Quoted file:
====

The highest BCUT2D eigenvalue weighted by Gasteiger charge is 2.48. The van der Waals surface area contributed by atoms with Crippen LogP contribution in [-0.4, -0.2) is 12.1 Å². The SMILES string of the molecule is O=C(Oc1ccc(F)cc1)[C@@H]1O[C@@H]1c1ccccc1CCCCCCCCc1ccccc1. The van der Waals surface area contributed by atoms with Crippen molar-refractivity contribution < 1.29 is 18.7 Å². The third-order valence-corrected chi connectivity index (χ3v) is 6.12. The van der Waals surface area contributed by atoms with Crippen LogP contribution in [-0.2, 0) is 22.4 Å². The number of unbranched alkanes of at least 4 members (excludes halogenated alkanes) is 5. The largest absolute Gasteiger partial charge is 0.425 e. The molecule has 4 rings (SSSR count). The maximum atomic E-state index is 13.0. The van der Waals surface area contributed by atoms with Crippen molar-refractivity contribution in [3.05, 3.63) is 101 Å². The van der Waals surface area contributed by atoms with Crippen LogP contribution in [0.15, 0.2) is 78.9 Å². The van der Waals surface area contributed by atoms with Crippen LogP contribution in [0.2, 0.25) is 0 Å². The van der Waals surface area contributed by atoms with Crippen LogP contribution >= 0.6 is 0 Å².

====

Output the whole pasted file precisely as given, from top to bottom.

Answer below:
The highest BCUT2D eigenvalue weighted by Gasteiger charge is 2.48. The van der Waals surface area contributed by atoms with Crippen LogP contribution in [-0.4, -0.2) is 12.1 Å². The SMILES string of the molecule is O=C(Oc1ccc(F)cc1)[C@@H]1O[C@@H]1c1ccccc1CCCCCCCCc1ccccc1. The van der Waals surface area contributed by atoms with Crippen molar-refractivity contribution < 1.29 is 18.7 Å². The third-order valence-corrected chi connectivity index (χ3v) is 6.12. The van der Waals surface area contributed by atoms with Crippen LogP contribution in [-0.2, 0) is 22.4 Å². The number of unbranched alkanes of at least 4 members (excludes halogenated alkanes) is 5. The largest absolute Gasteiger partial charge is 0.425 e. The molecule has 4 rings (SSSR count). The maximum atomic E-state index is 13.0. The van der Waals surface area contributed by atoms with Crippen molar-refractivity contribution in [3.05, 3.63) is 101 Å². The van der Waals surface area contributed by atoms with Crippen LogP contribution in [0.15, 0.2) is 78.9 Å². The van der Waals surface area contributed by atoms with Crippen LogP contribution in [0.2, 0.25) is 0 Å². The van der Waals surface area contributed by atoms with Crippen LogP contribution >= 0.6 is 0 Å².